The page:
As I write this, thousands of miles from my homeland of Nigeria, I think on the path that led me to Public Health. I often wonder when people talk of healthcare disparities, if they can ever truly grasp what it means, what crushing poverty entails, and even what an underdeveloped nation looks like. I was born and raised in the Niger Delta region of Nigeria, a place where most people are suffering from one disease or another, conditions that are either unknown in the US, or are highly preventable. I never wondered who would help, or raise awareness; I was that someone.
To my mind, Public Health is the most important aspect of Medicine. It can help prevent and bring solutions to health issues like no other field. In the Niger delta region of Nigeria, multinational oil companies have polluted the rivers and stream used by ordinary people for their livelihood. The situation is dire. People cannot fish nor do anything due the omnipresent oil polluting the water, choking oxygen and sunlight from sustaining ecosystems. Compounding the problems are elevated illiteracy rates, and a general lack of preventative medicine and education results in rampant preventable diseases. The health system needs serious reform and the right management. Policy makers have failed to think long term and properly. My people are suffering from neglect in all spheres of their existence as humans, especially in the health sector. The outside world thinks on the ongoing plague of HIV/AIDS, but this is only one part of our massive set of issues.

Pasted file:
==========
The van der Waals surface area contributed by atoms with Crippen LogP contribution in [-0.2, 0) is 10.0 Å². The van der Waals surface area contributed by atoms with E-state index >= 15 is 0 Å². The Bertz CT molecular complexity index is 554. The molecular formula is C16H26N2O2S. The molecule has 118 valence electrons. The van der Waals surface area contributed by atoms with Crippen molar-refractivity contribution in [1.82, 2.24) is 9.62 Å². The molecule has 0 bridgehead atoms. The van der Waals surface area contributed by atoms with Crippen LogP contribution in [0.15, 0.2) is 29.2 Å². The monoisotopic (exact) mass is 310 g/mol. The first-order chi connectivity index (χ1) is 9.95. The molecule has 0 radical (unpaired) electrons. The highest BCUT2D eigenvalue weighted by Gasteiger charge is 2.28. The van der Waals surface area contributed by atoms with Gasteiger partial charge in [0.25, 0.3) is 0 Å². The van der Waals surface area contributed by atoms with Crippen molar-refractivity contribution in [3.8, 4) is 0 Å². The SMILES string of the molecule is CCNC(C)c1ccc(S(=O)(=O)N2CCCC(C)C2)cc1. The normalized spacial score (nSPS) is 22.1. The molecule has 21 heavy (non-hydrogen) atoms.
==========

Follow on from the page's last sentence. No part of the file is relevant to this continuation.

Nigeria currently has one of the highest infection rates of HIV/AIDS infection in the world and the trend continues. This is a result of poor policy and short sightedness. I am adamant that change must come. My studies in public health will go a very long way to helping me grasp the proper concepts and tools needed to work with the government to bring sustainable solutions to problems besieging the Niger Delta. I have lived in...
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